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THERE was once a little boy who had caught cold;he had gone out and got wet feet;no one could imagine how it had happened,for it was quite dry weather.Now his mother undressed him,put him to bed,and had the tea urn brought in to make him a good cup of elder tea,for that warms well.At the same time there also came in at the door the friendly old man who lived all alone at the top of the house,and was very solitary.He had neither wife nor children,but he was very fond of all children,and knew so many stories that it was quite delightful.

“Now you are to drink your tea,”said the mother,“and then perhaps you will hear a story.”

“Ah!If one only could tell a new one!”said the old man,with a friendly nod.“But where did the little man get his feet wet?”he asked.

“Yes,”replied the mother,“no one can imagine how that came about.”

“Shall I have a story?”asked the boy.

“Yes,if you can tell me at all accurately----for I must know that first----how deep the gutter is in the little street through which you go to school.”

“Just half-way up to my knee,”answered the boy,“that is,if I put my feet in the deep hole.”

“You see,that's how we get our feet wet,”said the old gentleman.“Now I ought certainly to tell you a story;but I don't know any more.”

“You can make up one directly,”answered the little boy.“Mother says that everything you look at can be turned into a story,and that you can make a tale of everything you touch.”

“Yes,but those stories and tales are worth nothing!No,the real ones come of themselves.They knock at my forehead,and say,‘Here I am!’”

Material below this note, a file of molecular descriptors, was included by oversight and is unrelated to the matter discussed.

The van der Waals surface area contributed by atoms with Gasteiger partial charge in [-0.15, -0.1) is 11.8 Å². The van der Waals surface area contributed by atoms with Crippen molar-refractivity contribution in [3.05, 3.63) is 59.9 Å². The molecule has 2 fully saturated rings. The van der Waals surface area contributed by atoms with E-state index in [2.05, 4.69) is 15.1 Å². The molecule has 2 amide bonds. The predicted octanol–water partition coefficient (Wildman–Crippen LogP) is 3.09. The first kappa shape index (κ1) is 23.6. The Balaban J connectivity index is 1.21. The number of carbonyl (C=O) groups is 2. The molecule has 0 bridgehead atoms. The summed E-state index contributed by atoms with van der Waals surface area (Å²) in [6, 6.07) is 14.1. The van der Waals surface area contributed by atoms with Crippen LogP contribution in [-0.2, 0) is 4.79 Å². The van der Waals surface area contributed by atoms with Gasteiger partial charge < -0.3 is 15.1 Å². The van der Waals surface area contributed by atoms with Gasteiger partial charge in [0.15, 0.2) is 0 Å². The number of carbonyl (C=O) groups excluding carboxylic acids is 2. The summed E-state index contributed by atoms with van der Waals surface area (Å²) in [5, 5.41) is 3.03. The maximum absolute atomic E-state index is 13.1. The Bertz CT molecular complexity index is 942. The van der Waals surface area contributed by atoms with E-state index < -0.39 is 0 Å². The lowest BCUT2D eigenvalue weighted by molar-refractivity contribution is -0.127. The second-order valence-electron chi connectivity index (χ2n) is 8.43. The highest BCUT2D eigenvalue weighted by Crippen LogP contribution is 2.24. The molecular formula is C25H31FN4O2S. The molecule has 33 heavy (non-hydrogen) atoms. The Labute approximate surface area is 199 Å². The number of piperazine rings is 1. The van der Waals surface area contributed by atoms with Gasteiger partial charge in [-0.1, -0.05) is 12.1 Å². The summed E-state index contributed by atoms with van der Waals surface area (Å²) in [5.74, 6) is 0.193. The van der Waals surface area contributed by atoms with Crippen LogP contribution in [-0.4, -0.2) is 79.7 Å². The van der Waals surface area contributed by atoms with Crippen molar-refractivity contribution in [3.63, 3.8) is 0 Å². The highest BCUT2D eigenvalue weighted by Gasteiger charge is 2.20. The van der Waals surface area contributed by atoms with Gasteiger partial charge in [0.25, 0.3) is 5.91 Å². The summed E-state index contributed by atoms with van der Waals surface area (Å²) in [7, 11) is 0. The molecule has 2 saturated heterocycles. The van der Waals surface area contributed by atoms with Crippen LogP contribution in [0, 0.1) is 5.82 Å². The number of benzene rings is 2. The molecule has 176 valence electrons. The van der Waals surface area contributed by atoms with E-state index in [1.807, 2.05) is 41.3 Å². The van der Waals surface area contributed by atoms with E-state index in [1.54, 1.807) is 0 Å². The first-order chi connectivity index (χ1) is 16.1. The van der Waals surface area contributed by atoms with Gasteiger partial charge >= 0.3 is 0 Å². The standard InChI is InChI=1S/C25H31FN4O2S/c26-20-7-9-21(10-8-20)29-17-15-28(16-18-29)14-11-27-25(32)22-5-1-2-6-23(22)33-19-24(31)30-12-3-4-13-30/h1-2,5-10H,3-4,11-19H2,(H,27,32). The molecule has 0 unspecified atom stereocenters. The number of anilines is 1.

“Will there soon be a knock?”asked the little boy,and the mother laughed,and put elder tea in the pot,and poured hot water upon it.

“A story! a story!”

“Yes,if a story would come of itself;but that kind of thing is very grand;it only comes when it's in the humour.----Wait!”he cried all at once;“here we have it.Look you;there's one in the tea-pot now.”

And the little boy looked across at the tea-pot.The lid raised itself more and more,and the elder flowers came forth from it,white and fresh;they shot forth long fresh branches even out of the spout,they spread abroad in all directions,and became larger and larger;there was the most glorious elder bush----in fact,quite a great tree.It penetrated even to the bed,and thrust the curtains aside;how fragrant it was,and how it bloomed!And in the midst of the tree sat an old,pleasant-looking woman in a strange dress.It was quite green,like the leaves of the elder tree,and bordered with great white elder blossoms;one could not at once discern whether this border was of stuff or of living green and real flowers.